Leung Chun-ying denies overruling Exco over HKTV licence
Chief executive rejects ‘untrue’ reports as HKTV boss asks whether C. Y. is bigger than the law
Chief Executive Leung Chun-ying yesterday denied he over-ruled a majority of his cabinet to reject the application of Ricky Wong Wai-kay's company for a free-to-air television licence.
But his remarks in the morning failed to clear the clouds over the decision-making process, and Wong later asked whether the chief executive had become bigger than the law.
Leung said many reports of the past few days that quoted Executive Council members holding a different view from the government were "untrue", but hinted that the exclusion of Wong's HKTV was not a unanimous decision.
"From my experience, it is very rare for Exco members to agree on a certain subject unanimously," he said after a meeting of the council yesterday. "While the Basic Law allows the chief executive to not accept the majority opinion of the Exco - and put the specific reasons on record - it has never happened.
"The chief executive seeks advice from Exco members and he will not go against the advice from the majority of Exco."
Controversy has surrounded Exco - which comprises all principal officials and 14 non-official members - since Secretary for Commerce and Economic Development Greg So Kam-leung refused to reveal the reasons for the decision, citing the council's rule of confidentiality.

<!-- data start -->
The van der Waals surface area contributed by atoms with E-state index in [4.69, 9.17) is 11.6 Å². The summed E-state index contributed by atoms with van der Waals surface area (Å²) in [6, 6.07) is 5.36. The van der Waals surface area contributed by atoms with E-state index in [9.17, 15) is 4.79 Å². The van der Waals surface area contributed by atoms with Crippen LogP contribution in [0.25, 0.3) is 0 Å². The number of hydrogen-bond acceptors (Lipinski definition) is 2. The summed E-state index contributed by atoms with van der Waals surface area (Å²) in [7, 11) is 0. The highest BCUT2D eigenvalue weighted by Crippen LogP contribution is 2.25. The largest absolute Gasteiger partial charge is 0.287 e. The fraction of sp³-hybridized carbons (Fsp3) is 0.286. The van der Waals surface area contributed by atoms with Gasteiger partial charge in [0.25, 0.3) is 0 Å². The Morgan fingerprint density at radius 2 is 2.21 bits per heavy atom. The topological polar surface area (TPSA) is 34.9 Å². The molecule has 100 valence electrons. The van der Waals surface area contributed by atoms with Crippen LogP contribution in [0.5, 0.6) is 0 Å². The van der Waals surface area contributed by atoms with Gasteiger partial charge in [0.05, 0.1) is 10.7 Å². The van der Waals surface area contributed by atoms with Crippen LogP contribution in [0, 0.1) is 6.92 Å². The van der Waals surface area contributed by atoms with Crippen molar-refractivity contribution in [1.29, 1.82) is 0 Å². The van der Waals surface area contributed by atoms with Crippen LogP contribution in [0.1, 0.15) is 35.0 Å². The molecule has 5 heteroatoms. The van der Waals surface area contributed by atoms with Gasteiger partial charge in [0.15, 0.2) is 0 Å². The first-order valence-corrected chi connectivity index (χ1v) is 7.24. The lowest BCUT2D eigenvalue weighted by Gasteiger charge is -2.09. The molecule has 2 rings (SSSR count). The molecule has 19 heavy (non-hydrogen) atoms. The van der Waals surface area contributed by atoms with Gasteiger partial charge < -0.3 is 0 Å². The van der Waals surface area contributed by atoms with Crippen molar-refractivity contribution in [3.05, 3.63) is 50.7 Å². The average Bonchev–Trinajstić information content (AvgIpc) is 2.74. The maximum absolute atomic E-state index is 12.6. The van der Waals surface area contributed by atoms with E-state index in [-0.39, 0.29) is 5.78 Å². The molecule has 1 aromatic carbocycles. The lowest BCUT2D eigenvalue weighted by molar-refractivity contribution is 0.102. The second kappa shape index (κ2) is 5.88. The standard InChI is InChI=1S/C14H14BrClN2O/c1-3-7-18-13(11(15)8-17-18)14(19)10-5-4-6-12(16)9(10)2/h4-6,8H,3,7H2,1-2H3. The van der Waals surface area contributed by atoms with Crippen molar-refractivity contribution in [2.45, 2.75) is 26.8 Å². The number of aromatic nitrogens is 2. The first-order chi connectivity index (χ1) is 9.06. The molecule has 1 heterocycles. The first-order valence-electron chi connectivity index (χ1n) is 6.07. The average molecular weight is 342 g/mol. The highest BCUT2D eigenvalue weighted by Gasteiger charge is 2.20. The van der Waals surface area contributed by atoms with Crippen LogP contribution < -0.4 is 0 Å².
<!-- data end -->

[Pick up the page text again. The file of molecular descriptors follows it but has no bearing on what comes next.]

But a number of members, including Beijing-loyalist lawmaker Starry Lee Wai-king, called on the government to explain its decision after tens of thousands rallied outside government headquarters on Sunday.
Exco convenor Lam Woon-kwong said members acted as "advisers" and the final decision was made after the chief executive had consulted with them.
"We have to be responsible for a decision collectively, no matter whether individual members agree or disagree with it," he said.
Meanwhile, commerce minister So became emotional in front of the cameras when he talked of HKTV staff. "I think nobody wants to see a decision affect the jobs of other people," he said.
Wong responded: "My actors need their emotions for their work. But as a bureau chief, it doesn't matter what emotions you have. You just follow policy."